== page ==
Platelet-rich plasma therapy is a form of regenerative medicine that uses a patient’s own blood cells – specifically platelets – to accelerate healing in a specific area of the body.
Plasma is the liquid portion of blood; the medium that carries red and white blood cells and platelets through the body. It’s made mostly of water and proteins. Platelets are blood cells that aid in blood clotting and contain a naturally-occurring substance called growth factor, which stimulates cell growth and wound healing.
In PRP therapy, a patient’s blood is collected and spun in a centrifuge to concentrate the platelet component of the blood. The patient’s own platelet-rich plasma is then injected into an area of the body that needs help with growth or healing, like an injured muscle or, in some cases, a scalp losing hair.
“We usually withdraw the platelets and re-inject them back into the hairline, specifically where there’s a lot of hair loss,” Skrypnyk said.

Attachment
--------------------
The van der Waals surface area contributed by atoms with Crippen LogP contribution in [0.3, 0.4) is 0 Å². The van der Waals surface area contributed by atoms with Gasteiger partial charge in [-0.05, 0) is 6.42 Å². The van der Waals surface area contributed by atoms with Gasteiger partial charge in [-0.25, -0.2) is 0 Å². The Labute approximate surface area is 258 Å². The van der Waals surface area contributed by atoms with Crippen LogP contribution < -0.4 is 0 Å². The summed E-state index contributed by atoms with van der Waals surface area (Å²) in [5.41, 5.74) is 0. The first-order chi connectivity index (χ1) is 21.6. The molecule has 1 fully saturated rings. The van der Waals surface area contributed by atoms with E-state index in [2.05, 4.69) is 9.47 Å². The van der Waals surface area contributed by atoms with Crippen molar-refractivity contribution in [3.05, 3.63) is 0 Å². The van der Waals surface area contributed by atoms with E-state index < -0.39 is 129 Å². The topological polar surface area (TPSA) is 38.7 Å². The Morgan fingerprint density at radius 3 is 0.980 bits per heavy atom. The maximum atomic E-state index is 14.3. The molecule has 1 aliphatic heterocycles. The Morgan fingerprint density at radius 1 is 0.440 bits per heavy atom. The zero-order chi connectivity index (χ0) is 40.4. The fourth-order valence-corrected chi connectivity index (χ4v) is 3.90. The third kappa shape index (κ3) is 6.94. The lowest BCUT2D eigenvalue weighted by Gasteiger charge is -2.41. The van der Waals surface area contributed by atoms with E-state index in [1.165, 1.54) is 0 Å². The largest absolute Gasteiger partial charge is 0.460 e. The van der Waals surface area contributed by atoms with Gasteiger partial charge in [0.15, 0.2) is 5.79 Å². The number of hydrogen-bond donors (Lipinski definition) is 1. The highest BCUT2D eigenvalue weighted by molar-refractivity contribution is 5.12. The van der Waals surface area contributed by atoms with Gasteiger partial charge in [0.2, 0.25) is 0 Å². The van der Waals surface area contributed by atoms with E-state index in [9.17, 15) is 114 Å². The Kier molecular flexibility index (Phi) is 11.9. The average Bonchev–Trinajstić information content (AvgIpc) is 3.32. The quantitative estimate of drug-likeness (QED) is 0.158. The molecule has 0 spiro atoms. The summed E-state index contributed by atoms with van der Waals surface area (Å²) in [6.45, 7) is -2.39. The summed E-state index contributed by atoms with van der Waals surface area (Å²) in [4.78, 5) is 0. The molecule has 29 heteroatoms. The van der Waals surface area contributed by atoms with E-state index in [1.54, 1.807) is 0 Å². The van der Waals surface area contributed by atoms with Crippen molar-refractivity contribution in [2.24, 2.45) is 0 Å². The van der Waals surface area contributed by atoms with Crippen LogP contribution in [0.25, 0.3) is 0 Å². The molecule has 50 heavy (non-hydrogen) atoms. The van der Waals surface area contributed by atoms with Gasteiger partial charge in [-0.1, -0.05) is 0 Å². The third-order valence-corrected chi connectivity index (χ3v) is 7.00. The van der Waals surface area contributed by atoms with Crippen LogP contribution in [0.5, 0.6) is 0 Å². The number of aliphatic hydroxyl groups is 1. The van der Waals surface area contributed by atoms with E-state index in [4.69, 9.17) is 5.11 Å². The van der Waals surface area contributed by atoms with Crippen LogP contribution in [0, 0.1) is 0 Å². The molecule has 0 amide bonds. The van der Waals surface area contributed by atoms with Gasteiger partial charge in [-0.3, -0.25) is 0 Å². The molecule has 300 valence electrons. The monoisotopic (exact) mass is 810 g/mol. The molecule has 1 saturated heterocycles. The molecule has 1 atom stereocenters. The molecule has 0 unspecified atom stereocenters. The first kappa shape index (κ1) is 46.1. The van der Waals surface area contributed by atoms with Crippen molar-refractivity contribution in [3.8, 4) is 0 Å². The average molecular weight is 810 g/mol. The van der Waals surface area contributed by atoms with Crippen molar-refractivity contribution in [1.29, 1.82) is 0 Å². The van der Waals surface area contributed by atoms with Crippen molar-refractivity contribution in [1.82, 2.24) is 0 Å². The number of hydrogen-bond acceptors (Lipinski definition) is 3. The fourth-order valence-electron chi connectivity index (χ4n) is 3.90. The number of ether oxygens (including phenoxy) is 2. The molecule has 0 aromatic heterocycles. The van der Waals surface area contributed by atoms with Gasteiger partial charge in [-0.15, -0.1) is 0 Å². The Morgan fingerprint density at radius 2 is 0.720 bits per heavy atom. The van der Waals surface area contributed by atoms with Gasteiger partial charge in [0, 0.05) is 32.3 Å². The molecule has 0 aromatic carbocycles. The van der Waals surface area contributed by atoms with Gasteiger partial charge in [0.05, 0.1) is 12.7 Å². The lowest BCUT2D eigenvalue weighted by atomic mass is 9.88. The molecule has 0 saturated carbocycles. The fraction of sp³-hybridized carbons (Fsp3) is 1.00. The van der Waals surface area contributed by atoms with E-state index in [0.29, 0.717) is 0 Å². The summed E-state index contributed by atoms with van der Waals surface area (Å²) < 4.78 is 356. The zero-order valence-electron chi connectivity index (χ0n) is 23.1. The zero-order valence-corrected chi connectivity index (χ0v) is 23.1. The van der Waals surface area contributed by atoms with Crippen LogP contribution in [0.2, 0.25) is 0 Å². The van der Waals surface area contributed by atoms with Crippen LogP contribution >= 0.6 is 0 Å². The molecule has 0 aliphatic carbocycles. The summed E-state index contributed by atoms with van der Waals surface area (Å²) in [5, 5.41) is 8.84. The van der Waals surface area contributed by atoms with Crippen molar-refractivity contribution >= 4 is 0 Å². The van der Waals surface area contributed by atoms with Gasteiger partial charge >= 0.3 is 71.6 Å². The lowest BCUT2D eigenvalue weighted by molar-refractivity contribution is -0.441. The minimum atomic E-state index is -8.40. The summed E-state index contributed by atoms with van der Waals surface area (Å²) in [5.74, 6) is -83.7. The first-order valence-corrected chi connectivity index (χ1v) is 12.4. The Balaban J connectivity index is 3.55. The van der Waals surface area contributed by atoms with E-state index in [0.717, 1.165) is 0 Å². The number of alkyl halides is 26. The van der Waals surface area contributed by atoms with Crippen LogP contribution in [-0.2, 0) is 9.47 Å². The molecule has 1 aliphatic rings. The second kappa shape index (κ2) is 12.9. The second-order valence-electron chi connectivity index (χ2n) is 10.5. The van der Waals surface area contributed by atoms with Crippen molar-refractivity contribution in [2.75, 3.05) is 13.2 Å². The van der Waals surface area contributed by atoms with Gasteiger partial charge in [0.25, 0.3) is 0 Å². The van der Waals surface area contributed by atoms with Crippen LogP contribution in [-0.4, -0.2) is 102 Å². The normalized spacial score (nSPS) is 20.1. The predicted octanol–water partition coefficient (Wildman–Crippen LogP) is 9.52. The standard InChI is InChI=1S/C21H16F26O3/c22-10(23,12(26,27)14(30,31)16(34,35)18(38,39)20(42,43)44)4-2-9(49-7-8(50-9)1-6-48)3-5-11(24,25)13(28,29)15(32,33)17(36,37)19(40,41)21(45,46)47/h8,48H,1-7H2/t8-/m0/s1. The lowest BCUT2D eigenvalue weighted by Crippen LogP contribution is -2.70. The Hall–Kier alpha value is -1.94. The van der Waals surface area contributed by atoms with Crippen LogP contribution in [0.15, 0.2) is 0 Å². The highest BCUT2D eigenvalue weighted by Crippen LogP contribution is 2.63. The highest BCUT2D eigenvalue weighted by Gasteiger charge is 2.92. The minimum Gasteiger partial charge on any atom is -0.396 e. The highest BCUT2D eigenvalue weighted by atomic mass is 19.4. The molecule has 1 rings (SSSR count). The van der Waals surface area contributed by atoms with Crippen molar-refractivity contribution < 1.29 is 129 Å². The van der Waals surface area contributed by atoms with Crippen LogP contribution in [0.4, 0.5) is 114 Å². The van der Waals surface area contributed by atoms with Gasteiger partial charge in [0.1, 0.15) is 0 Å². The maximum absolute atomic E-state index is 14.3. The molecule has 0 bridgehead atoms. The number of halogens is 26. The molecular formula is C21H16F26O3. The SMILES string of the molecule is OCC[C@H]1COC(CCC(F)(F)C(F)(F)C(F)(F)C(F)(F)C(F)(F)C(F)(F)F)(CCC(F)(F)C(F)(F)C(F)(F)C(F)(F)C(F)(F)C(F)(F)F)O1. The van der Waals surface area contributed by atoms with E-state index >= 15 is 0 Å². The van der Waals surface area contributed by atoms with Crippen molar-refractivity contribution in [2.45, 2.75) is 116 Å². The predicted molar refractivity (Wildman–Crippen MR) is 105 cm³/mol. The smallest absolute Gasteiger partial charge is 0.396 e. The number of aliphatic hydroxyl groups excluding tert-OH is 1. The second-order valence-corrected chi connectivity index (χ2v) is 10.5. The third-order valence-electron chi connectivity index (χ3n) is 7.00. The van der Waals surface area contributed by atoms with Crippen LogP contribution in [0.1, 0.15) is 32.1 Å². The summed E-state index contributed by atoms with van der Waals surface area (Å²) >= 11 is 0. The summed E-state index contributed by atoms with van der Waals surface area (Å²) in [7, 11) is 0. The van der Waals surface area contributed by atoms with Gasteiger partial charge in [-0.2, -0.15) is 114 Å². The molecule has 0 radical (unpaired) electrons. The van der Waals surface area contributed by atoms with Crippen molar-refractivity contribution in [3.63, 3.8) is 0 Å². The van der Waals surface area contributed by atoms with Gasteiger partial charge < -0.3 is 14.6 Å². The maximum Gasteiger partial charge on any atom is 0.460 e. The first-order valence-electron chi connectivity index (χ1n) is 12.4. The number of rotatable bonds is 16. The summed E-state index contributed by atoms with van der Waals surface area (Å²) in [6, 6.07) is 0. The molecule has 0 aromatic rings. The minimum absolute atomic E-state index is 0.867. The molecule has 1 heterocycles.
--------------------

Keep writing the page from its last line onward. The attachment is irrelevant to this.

PRP meets the definition of a drug under Canada’s Food and Drugs Act, but isn’t covered by provincial health insurance plans. At VBeauty Spa, a treatment typically costs $600, though other clinics may charge more or less.
According to an entry by doctors Neera Nathan and Maryanne Makredes Senna in the Harvard Health Blog, most of the research on PRP for hair loss has looked at its use to treat androgenetic alopecia, also known as hormone-related baldness. Androgenetic alopecia affects both men and women, resulting in balding at the crown and front of the head in men, and balding that begins with a widening of the part in women.
“There is not enough evidence to make conclusions about the effectiveness of PRP for other types of hair loss, like telogen effluvium, alopecia areata or forms of scarring hair loss,” Nathan and Senna wrote.